By: Sruli Schochet
There was an article published recently on Chabad Currents by Sholom Kesselman called The Modernization of Chabad. In it he noted that in the last 15 – 20 years, we saw a significant segment of Chabad’s younger generation take on a modern trend and outlook. He attributed this change to a few factors: (a) Gimmel Tamuz, (b) the yeshiva system and its outdated objectives, (c) the in-fighting at some of the highest echelons of our Rabbinate (d) our exposure to the ever expanding technological revolution; etc. etc.
I agree with some of the points but not all of them. Truth be told, everything plays a role, it’s how we react to these situations that really makes the difference. As someone who was twenty-years-old when Gimmel Tamuz happened, as well as being in NY at the time, I always said that the people impacted the most were shluchim (who dedicated their life to the cause) and the bochurim, who were just lost and overwhelmed at the time. A regular layman with a family, come 4th of Tamuz, needs to get up and go to work. Life went on. Yes, there was a great loss and a void, but he had his daily distractions to take his mind off it. He was established and grounded.
Having said that, I also was always of the position that anyone who ‘fried out’ as a result of Gimmel Tamuz, or weakened his religious observance, did not have his hashkofos set straight in the first place. Even if you were disillusioned and felt you were r”l misled by the Rebbe, sever your ties with Chabad. That doesn’t change the reality of Torah m’Sinai!
Likewise, to blame any religious posture on the fact that some Rabbonim are conducting themselves in unbecoming ways, is just a cop out. Yes we have guidelines about respecting and following Rabbis. But they are there to enhance your Judaism, not replace it. No one is more critical of Rabbis who don’t conduct themselves properly than the Chachomim themselves! There is no shortage of good respectable Rabbis and mashpi’im that one can look to for true chasidishe guidance. However, that takes work. The other way — poor me, I am so disillusioned /disappointed /hurt feeling etc. — is just the easy way out.
To blame the yeshiva system is also misleading. While I do agree that the Yeshiva system of Chabad is geared towards someone graduating the system and going on Shlichus, something which is not realistic for 80%+ of the people today (even if they wanted to, there are simply not enough places), I think there should be a slight adaption towards that reality. I say ‘slight’ because I don’t think that we should lower our standards and I am a firm believer in spiritual “trickle-down economics” — aim high and it will trickle down. But we still need to adapt the end goal somewhat (becoming a shliach vs. becoming a good chasideshe balabos who does shlichus-type work in his own community).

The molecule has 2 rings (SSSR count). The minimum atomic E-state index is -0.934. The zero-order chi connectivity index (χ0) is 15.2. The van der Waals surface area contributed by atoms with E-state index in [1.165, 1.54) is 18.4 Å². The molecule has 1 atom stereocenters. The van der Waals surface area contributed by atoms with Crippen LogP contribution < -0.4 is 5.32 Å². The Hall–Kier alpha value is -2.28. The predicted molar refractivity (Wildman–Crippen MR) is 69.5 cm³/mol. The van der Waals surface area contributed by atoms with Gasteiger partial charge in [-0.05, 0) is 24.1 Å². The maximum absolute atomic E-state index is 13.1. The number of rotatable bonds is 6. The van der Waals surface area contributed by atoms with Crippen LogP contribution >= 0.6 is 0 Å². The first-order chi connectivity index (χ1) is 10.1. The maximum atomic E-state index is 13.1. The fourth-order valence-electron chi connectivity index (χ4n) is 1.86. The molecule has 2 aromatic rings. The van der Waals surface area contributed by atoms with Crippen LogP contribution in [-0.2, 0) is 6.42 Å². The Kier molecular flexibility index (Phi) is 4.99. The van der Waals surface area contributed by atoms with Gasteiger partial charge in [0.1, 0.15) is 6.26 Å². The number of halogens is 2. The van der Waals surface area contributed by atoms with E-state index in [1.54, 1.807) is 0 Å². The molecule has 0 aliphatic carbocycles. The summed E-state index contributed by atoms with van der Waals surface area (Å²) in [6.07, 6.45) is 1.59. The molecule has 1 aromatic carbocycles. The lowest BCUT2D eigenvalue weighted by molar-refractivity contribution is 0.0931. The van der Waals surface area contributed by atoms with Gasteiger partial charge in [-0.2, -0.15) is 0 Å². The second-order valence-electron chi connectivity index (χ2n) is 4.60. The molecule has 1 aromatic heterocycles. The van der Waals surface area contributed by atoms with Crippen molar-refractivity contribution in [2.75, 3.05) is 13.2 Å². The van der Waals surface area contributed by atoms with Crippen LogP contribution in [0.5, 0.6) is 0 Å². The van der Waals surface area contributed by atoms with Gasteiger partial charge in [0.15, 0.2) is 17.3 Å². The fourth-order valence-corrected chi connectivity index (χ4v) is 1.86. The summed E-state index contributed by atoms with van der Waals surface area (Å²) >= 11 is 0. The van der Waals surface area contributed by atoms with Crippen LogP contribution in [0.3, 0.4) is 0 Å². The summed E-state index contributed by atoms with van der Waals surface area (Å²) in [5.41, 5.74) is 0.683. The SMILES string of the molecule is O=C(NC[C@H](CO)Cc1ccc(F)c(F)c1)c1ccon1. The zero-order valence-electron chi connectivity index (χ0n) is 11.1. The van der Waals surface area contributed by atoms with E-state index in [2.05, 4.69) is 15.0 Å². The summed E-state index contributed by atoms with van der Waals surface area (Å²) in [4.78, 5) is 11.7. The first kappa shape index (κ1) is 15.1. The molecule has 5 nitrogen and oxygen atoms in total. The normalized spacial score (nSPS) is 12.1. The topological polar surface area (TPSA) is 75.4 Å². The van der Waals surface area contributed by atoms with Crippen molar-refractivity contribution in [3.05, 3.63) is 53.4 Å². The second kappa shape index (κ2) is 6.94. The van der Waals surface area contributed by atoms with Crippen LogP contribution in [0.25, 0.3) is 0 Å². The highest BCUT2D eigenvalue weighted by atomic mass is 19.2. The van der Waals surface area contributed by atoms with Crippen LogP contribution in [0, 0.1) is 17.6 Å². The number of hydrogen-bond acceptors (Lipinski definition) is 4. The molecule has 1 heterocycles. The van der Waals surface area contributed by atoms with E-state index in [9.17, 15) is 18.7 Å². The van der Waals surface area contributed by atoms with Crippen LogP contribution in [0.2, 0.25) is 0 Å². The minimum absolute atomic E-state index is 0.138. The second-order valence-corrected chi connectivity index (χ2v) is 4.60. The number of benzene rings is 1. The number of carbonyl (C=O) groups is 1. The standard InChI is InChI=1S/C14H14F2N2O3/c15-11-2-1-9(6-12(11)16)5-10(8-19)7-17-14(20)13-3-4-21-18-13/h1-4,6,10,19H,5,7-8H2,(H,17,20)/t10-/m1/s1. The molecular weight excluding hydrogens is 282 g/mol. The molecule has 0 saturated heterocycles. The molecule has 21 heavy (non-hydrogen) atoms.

More importantly, the question becomes, what do we do about those that already graduated the system, the so called “Chabad-lite”? How do we strengthen them and ourselves and stem the tide? Call of the Shofar, the Eruv controversy, these are all just underlying factors indicative of a greater void that we need to fill.
At the time Call of the Shofar was going on, I was discussing the issue with people and we were thinking about the idea of creating a pegisha, open to the public (or for a nominal fee). Think Memorial Weekend. Maybe in Crown Heights. We have enough in-house talent to speak about: marriage counseling, raising kids, money management, Ask the Rabbi sessions discussing every day challenges, etc. This should be done annually with contemporary topics, keeping it interesting and current. You might not see a change in one year, or even two. But the long term effects will be vast. Make it interesting and enjoyable and you will pack the house, growing each year. Think “JLI retreat”, but with more down to earth, tangible topics and affordable to everyone. We can get sponsors and donors. I think a lot of people will back such an initiative. The trickle-down effect will be invaluable as well. People will return to their communities uplifted, inspired and taking on new resolutions.
I remember this being done, albeit on a smaller scale, for doctors (medical pegishas) and it worked well. This is something I would be passionate about and would be interested in seeing materialize.
If this is something that resonates with you and you feel you can help make it happen, please feel free to email me at firstname.lastname@example.org.